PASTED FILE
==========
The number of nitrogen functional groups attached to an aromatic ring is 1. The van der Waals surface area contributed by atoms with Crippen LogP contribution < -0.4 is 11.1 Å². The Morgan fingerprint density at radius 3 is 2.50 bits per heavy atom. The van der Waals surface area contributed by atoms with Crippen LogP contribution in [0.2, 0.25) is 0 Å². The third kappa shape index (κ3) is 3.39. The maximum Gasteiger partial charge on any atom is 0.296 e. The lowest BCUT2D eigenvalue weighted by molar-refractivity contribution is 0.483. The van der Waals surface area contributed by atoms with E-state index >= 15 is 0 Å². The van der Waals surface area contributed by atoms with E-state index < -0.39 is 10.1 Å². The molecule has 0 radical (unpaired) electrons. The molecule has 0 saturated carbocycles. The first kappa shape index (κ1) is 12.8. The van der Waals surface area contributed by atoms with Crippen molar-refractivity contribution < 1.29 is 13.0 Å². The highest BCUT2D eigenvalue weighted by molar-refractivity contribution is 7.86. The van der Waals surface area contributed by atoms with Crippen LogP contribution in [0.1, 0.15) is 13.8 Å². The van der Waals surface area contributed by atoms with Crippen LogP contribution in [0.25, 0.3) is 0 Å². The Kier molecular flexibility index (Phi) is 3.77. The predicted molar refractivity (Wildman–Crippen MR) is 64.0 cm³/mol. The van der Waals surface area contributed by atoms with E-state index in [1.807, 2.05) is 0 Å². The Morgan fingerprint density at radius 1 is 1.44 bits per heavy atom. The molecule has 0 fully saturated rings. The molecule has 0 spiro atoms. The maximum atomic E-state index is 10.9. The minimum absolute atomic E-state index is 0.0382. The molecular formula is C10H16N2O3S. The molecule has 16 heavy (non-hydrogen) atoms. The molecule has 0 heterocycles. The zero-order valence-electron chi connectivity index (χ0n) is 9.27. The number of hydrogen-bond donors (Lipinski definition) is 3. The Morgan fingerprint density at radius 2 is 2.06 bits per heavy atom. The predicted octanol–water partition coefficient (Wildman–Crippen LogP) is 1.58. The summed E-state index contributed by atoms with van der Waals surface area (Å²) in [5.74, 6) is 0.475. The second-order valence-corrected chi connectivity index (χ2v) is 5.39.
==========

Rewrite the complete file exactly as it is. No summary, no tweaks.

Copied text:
The number of nitrogen functional groups attached to an aromatic ring is 1. The van der Waals surface area contributed by atoms with Crippen LogP contribution < -0.4 is 11.1 Å². The Morgan fingerprint density at radius 3 is 2.50 bits per heavy atom. The van der Waals surface area contributed by atoms with Crippen LogP contribution in [0.2, 0.25) is 0 Å². The third kappa shape index (κ3) is 3.39. The maximum Gasteiger partial charge on any atom is 0.296 e. The lowest BCUT2D eigenvalue weighted by molar-refractivity contribution is 0.483. The van der Waals surface area contributed by atoms with E-state index >= 15 is 0 Å². The van der Waals surface area contributed by atoms with E-state index < -0.39 is 10.1 Å². The molecule has 0 radical (unpaired) electrons. The molecule has 0 saturated carbocycles. The first kappa shape index (κ1) is 12.8. The van der Waals surface area contributed by atoms with Crippen molar-refractivity contribution < 1.29 is 13.0 Å². The highest BCUT2D eigenvalue weighted by molar-refractivity contribution is 7.86. The van der Waals surface area contributed by atoms with Crippen LogP contribution in [0.1, 0.15) is 13.8 Å². The van der Waals surface area contributed by atoms with Crippen LogP contribution in [0.25, 0.3) is 0 Å². The Kier molecular flexibility index (Phi) is 3.77. The predicted molar refractivity (Wildman–Crippen MR) is 64.0 cm³/mol. The van der Waals surface area contributed by atoms with E-state index in [1.807, 2.05) is 0 Å². The Morgan fingerprint density at radius 1 is 1.44 bits per heavy atom. The molecule has 0 fully saturated rings. The molecule has 0 spiro atoms. The maximum atomic E-state index is 10.9. The minimum absolute atomic E-state index is 0.0382. The molecular formula is C10H16N2O3S. The molecule has 16 heavy (non-hydrogen) atoms. The molecule has 0 heterocycles. The zero-order valence-electron chi connectivity index (χ0n) is 9.27. The number of hydrogen-bond donors (Lipinski definition) is 3. The Morgan fingerprint density at radius 2 is 2.06 bits per heavy atom. The predicted octanol–water partition coefficient (Wildman–Crippen LogP) is 1.58. The summed E-state index contributed by atoms with van der Waals surface area (Å²) in [5.74, 6) is 0.475. The second-order valence-corrected chi connectivity index (χ2v) is 5.39.